So here, in no particular order are some of my 2019 fiber arts goals:

  1. Participate in the Three Waters Farm Skill Builder SAL this year
  2. Spin 15 a day with my friends in the Friends of Knitting Sarah Group
  3. Continue to improve how I evaluate and talk about my spinning so I can help others to become better spinners (this folds into #1)
  4. Do a better job of keeping  Ravelry project pages for my knitting & spinning projects
  5. Knit some of my stash’s sweater quantities, preferably into sweaters
  6. Find a way to revive my sock knitting
  7. Tag my handspun yarn as I finish it
  8. Make notes for future blog post ideas to make sitting down to write more efficient
  9. Figure out my loom warping situation and do some weaving
  10. Set-up a yarn winding station somewhere in the house that I can leave up

That all seems reasonable, right?

What are your fiber arts goals this year? 

(Oh, and one more gratuitous Bear photo, because you only get so many days with a puppy!)

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In Review: Brown Sheep Company Burly Spun

About a decade ago, my husband, myself, and our infant son took a road trip from our home in Wisconsin out to Colorado. It’s true that many people look at Nebraska — and all the Great Plains states — as somewhere to drive through in order to get somewhere else. That’s just too bad because Nebraska is gorgeous country. Those long views and big sky of the plains states complete with the stunning rolling hills as you move further west have captivated our hearts as much as (or maybe even more!) any mountain range or ocean view. There is something about standing in a sea of grasslands that is… it feels like the essence of freedom.

As I was a new but already avid knitter, I was excited at the prospect of checking out a Brown Sheep Company, a source for American wool. You have to remember, this was before other big name American wool yarn purveyors that we are familiar with today even existed. Back in the early 2000s, the family owned and operated Brown Sheep Company had been making yarn for 20 years and really was the source for American wool yarn for knitters and crocheters. Going to Mitchell to visit the Brown Sheep Company was like a pilgrimage for me. My husband, who is a native of Nebraska, was more than happy to travel the full length of the corn-husker state in order to visit the far western reaches and the home of the Brown Sheep Company.  We were both pretty pleased with the details of this trip, indeed!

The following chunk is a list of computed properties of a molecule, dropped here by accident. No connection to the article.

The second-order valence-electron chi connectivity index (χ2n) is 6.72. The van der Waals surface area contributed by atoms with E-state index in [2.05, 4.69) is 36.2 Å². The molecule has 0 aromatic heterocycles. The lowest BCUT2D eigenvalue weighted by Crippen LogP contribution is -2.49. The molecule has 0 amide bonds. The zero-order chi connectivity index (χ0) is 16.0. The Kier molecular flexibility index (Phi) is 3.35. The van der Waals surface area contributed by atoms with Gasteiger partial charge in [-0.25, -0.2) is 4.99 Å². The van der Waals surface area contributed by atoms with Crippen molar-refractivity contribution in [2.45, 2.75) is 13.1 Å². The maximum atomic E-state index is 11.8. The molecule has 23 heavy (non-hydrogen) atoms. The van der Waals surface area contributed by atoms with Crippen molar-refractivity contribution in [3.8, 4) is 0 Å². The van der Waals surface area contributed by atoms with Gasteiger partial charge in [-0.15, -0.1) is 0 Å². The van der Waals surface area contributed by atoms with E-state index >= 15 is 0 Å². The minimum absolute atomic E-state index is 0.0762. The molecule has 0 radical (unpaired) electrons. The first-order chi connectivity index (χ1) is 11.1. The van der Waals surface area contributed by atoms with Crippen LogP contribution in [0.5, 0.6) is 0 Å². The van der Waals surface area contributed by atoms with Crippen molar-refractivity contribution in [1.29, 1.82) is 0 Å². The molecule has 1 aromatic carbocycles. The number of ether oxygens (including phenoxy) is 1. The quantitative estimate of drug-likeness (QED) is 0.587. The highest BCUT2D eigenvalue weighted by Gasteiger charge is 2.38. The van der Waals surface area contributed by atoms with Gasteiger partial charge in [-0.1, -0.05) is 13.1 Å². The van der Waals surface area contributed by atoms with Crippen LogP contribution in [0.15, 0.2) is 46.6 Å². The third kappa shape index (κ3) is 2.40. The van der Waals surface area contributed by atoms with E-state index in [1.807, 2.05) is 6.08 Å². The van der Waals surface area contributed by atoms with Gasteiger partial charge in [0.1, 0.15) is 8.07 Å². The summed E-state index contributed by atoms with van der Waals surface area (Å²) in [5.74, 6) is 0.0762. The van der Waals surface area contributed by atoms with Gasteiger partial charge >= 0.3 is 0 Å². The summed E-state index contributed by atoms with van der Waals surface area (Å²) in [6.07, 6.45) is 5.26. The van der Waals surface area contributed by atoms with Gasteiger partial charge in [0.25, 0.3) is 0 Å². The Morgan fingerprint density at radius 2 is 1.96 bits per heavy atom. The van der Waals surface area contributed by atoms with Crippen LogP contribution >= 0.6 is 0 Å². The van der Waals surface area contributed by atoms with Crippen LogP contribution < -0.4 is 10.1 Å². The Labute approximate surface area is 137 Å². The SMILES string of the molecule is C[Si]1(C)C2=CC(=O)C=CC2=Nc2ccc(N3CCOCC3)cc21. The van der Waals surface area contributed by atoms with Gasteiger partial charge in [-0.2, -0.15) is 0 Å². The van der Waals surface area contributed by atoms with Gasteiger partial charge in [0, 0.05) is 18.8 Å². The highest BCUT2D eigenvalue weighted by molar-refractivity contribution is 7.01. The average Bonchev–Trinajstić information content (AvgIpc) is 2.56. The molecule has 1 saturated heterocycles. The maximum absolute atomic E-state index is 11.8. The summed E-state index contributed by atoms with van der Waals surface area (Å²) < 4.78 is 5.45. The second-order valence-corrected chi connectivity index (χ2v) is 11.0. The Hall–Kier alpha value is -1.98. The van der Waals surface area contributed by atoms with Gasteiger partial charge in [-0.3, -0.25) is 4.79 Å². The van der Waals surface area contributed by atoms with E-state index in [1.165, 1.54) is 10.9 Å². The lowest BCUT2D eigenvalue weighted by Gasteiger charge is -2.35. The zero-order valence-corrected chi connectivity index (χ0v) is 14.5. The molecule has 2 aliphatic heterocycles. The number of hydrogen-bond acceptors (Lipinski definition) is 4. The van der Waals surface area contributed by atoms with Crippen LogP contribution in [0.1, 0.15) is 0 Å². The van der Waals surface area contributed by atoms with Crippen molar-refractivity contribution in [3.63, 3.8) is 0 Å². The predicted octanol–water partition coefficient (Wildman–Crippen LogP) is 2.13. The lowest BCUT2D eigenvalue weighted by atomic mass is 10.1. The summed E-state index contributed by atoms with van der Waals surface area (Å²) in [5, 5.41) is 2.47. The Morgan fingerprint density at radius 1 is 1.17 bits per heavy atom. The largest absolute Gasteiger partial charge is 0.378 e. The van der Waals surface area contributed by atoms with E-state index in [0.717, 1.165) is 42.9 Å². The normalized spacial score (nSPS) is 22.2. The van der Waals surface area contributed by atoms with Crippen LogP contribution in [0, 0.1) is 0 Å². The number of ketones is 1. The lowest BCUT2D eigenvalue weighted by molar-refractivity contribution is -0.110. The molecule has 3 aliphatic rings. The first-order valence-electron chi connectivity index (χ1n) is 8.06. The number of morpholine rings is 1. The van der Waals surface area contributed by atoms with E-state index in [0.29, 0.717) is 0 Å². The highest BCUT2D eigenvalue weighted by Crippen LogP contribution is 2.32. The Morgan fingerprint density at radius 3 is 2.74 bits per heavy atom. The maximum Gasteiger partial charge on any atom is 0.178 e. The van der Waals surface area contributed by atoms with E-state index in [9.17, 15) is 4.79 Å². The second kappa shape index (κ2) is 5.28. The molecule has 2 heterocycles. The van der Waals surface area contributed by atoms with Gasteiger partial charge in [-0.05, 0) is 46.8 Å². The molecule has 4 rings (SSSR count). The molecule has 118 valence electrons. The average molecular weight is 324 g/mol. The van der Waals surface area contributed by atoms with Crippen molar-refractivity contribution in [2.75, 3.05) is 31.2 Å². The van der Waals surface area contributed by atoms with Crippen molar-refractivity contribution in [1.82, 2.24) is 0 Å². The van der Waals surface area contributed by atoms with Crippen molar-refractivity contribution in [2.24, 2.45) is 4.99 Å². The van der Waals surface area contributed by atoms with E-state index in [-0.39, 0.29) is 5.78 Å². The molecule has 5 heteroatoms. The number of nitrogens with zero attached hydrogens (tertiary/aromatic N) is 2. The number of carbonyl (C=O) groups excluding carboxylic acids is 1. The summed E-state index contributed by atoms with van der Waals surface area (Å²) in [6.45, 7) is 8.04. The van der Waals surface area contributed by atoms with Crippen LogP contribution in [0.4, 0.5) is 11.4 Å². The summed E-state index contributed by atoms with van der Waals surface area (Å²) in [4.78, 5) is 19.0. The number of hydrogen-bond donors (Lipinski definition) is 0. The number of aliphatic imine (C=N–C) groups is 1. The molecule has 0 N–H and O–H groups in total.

The timing of our visit — not to mention the fact that we had along a baby and a dog — made it impractical to do a mill tour, but I did get to visit the outlet shop. Let me tell you — oh, how I would LOVE to go back now knowing so much more than I did back then! In any case, I’d been thinking about that trip out to Western Nebraska recently, so when I received an email inviting me to review their Burly Spun yarn, I jumped. What a great way to reconnect with not just the memories, but also this fantastic yarn!

Burly Spun is a single-ply yarn, spun from 100% USA wool and is available in 31 solid colors as well as 8 hand painted colorways. Brown Sheep Company buys the majority of their wool directly from the growers and employs sustainable practices, too, so you can feel pretty darn good about the wool they produce. I selected a skein of the colorway named Strawberry Patch and Brown Sheep Company generously sent it my way. I knew my daughter was in need of some mittens and this yarn and its super bulky status was just the ticket. As warm as it is fast to knit, Burly Spun is pretty darn phenomenal for mittens to keep our northern tier fingers warm.

I’d originally planned to get them done earlier this month, but all the obligations of December got the better of me. Thankfully I knew once I sat down to it, they would be done in the blink of an eye. Two night ago I cast-on mittens using this Classic Cabled Hat & Mittens pattern on Ravelry.

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I started them around 4pm and knit on them throughout the evening. Even with a stop for dinner and multiple trips to chase the new puppy around the backyard, I was done before bedtime. When they call this yarn the “Fastest in the West,” they are not kidding!

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Didn’t they turn out great?!

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They are bright and soft and oh-so-cozy!

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Burly Spun is wonderful for mittens as it keeps your hands warm and dry. Normally I’m wary of knitting a cabled pattern in a handpainted yarn, but I think because of the size of the stitches (13 stitches and 18 rows over 4″ on size 10.5 needles) it just works super well. I got both mittens out of a bit less than 1 skein of yarn — enough that there was no yarn chicken, but not so much that I feel like any bit was wasted. And they might just be the prettiest mittens I’ve made yet!